Mon oncle d’Amérique
DIRECTOR: Alain Resnais | WRITERS: Jean Gruault, Henri Laborit | CAST: Gérard Depardieu, Nicole Garcia, Roger Pierre, Nelly Borgeaud, Pierre Arditi, Gérard Darrieu, Philippe Laudenbach, Marie Dubois, Henri Laborit | France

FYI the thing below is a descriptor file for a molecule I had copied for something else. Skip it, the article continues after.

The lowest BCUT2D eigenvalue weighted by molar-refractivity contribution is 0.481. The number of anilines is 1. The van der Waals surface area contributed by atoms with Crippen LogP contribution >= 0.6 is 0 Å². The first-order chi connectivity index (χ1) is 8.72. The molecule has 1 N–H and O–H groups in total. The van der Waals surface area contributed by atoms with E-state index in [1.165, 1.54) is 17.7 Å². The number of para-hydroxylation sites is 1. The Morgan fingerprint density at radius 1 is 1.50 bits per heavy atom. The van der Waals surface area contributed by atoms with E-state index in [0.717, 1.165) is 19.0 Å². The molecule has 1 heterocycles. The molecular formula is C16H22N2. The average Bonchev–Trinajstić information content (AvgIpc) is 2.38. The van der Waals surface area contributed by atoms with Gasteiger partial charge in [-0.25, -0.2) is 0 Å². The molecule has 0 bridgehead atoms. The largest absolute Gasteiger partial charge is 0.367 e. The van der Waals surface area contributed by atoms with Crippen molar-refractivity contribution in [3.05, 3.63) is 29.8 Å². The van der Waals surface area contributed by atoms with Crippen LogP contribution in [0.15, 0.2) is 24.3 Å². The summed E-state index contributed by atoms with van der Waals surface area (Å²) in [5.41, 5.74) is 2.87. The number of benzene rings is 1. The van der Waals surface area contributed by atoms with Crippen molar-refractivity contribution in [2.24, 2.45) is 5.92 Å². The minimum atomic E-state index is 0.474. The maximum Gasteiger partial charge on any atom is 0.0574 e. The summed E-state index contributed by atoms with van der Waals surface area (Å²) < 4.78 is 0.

I’ve long resisted seeing Mon oncle d’Amérique again, mostly because I’ve been afraid I’d be embarrassed about how much I liked it when it first came out. “How could you have liked such pretentious crap?” is what I imagined I’d be asking myself, if not worse. So I was pleased to see that not only did I like Mon oncle d’Amérique the second time, I loved it, and what struck me then as a really bad directorial misjudgment — actors in rat costumes — still grated on me if not quite so much. The movie is essentially a dramatization of the behavioral psychology theories of real-life behavioral psychologist Henri Laborit, who’s on hand in the movie as himself to describe these theories as seen in nature and observed in the lab with rats before we see them acted out in the intersecting life stories of three fictional characters of quite different backgrounds and life trajectories. Each of the three characters idolizes a different French movie star of the past, and at crucial points in their narratives we see representative clips from their movies — this reinforces Laborit’s theory about influences so deeply embedded in our psyches that even as we’re replicating the (in this case fictional) actions and behaviors of others we’re mostly unaware that we are doing just that. (Something like that.) Poor farm boy turned middle management for a textile manufacturer (Gérard Depardieu) idolizes Jean Gabin. Wealthy bourgeois boy whose family owns grand houses and small islands off the coast of Brittany who grows up to be an opportunistic and probably right-wing politican (Roger Pierre) worships Danielle Darrieux. And the girl from a working class Communist family who rebels by becoming a moderately successful stage actress then stylist for an international consumer goods conglomerate (Nicole Garcia) idolizes Jean Marais. It all sounds very abstract and artificial, predetermined even, and it is, but only up to a point and I think that is the point. Or one of them. Extremely well-acted by all concerned and Resnais keeps a absolutely firm grip on the choppy narrative.